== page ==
By Thomas McNameePenguin
Imagine that as a young and desperately poor Mexican man, you had made the dangerous and illegal journey to California to work in the fields with other migrants. There, you performed stoop labor, picking lettuce and bell peppers and table grapes; what made such an existence bearable was the dream of a better life. You met a woman and had a child with her, and because that child was born in the U.S., he was made a citizen of this great country. He will lead a life entirely different from yours; he will be educated. Now that child is about to begin middle school in the American city whose name is synonymous with higher learning, as it is the home of one of the greatest universities in the world: Berkeley. On the first day of sixth grade, the boy walks though the imposing double doors of his new school, stows his backpack, and then heads out to the field, where he stoops under a hot sun and begins to pick lettuce.
It’s rare for an immigrant experience to go the whole 360 in a single generation—one imagines the novel of assimilation, The White Man Calls It Romaine. The cruel trick has been pulled on this benighted child by an agglomeration of foodies and educational reformers who are propelled by a vacuous if well-meaning ideology that is responsible for robbing an increasing number of American schoolchildren of hours they might other wise have spent reading important books or learning higher math (attaining the cultural achievements, in other words, that have lifted uncounted generations of human beings out of the desperate daily scrabble to wrest sustenance from dirt). The galvanizing force behind this ideology is Alice Waters, the dowager queen of the grown-locally movement. Her goal is that children might become “eco-gastronomes” and discover “how food grows”—a lesson, if ever there was one, that our farm worker’s son might have learned at his father’s knee—leaving the Emerson and Euclid to the professionals over at the schoolhouse. Waters’s enormous celebrity, combined with her decision in the 1990s to expand her horizons into the field of public-school education, has helped thrust thousands of schoolchildren into the grip of a giant experiment, one that is predicated on a set of assumptions that are largely unproved, even unexamined. That no one is calling foul on this is only one manifestation of the way the new Food Hysteria has come to dominate and diminish our shared cultural life, and to make an educational reformer out of someone whose brilliant cookery and laudable goals may not be the best qualifications for designing academic curricula for the public schools.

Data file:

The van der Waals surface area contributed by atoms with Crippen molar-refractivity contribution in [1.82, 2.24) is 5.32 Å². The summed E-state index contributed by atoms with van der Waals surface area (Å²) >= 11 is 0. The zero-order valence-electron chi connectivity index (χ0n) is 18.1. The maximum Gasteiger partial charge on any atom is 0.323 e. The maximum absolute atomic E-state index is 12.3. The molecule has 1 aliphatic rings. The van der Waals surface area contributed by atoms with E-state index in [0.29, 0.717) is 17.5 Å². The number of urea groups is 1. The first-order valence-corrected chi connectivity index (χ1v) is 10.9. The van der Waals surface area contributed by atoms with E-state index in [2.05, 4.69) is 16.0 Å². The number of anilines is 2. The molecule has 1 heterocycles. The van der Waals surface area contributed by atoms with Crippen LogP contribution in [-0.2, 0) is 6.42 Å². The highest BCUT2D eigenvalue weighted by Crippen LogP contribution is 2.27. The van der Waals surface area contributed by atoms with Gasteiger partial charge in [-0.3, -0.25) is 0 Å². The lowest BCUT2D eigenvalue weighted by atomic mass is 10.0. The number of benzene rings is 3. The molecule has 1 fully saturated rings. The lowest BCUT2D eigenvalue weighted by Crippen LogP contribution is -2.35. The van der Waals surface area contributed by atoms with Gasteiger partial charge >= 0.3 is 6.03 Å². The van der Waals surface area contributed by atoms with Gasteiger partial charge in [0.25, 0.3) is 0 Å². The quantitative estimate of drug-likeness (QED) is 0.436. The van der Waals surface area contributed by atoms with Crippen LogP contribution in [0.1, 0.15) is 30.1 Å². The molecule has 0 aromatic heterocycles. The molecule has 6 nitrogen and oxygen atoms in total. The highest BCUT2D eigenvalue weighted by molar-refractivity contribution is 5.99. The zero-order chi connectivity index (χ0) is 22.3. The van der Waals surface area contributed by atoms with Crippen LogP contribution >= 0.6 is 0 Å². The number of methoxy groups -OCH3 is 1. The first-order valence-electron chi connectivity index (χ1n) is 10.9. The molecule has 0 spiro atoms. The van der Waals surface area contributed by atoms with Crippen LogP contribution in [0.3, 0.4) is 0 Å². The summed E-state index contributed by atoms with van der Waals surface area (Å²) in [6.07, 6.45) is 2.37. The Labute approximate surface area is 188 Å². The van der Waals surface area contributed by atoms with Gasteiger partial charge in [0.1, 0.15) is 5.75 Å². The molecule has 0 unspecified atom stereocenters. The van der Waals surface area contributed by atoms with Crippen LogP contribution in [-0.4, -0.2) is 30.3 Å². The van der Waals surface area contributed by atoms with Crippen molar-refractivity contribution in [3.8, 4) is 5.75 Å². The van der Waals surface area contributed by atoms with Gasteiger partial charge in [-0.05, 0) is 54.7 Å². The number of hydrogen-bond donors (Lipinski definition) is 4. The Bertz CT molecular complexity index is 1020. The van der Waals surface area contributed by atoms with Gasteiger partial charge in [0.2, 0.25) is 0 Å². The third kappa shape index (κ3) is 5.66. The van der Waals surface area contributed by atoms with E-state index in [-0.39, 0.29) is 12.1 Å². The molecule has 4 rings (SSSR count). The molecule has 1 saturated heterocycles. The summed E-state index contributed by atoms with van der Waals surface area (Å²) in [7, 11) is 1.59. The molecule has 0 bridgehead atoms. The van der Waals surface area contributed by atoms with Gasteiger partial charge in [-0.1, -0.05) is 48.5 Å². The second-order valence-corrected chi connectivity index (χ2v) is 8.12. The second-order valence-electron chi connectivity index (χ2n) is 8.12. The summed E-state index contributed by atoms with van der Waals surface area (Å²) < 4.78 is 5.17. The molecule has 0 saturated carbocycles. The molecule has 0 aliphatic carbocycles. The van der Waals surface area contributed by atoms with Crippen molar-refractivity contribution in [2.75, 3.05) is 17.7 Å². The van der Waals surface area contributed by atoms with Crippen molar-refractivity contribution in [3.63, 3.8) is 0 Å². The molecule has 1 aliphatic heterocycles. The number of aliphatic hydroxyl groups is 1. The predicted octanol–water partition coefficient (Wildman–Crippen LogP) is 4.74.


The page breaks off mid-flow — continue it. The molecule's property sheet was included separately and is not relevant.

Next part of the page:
Waters, described by her biographer, Thomas McNamee, as “arguably the most famous restaurateur in the United States,” is, of course, the founder of Chez Panisse, in Berkeley, an eatery where the right-on, “yes we can,” ACORN-loving, public-option-supporting man or woman of the people can tuck into a nice table d’hôte menu of scallops, guinea hen, and tarte tatin for a modest 95 clams—wine, tax, and oppressively sanctimonious and relentlessly conversation-busting service not included. (I’ve had major surgeries in which I was less scrupulously informed about what was about to happen to me, what was happening to me, and what had just happened to me than I’ve been during a dinner there.) It was at Chez Panisse that Waters worked out her new American gastronomic credo, which is built on the concept of using ingredients that are “fresh, local, seasonal, and where possible organic.” Fair enough, and perfectly delicious, but the scope of her operation—which is fueled not only by the skill of its founder, but also by the weird, almost erotic power she wields over a certain kind of educated, professional-class, middle-aged woman (the same kind of woman who tends to light, midway through life’s journey, on school voluntarism as a locus of her fathomless energies)—has widened so far beyond the simple cooking and serving of food that it can hardly be quantified. As McNamee rightly observes, Chez Panisse
is a much larger enterprise than a restaurant. It is a standard-bearer for a system of moral values. It is the leader of a style of cooking, of a social movement, and of a comprehensive philosophy of doing good and living well.
This notion—that it is agreeably possible to do good (school gardens!) and live well (guinea hens!)—bears the hallmark of contemporary progressivism, a kind of win-win, “let them eat tarte tatin” approach to the world and one’s place in it that is prompting an improbable alliance of school reformers, volunteers, movie stars, politicians’ wives, and agricultural concerns (the California Fertilizer Foundation is a big friend of school gardens) to insert its values into the schools.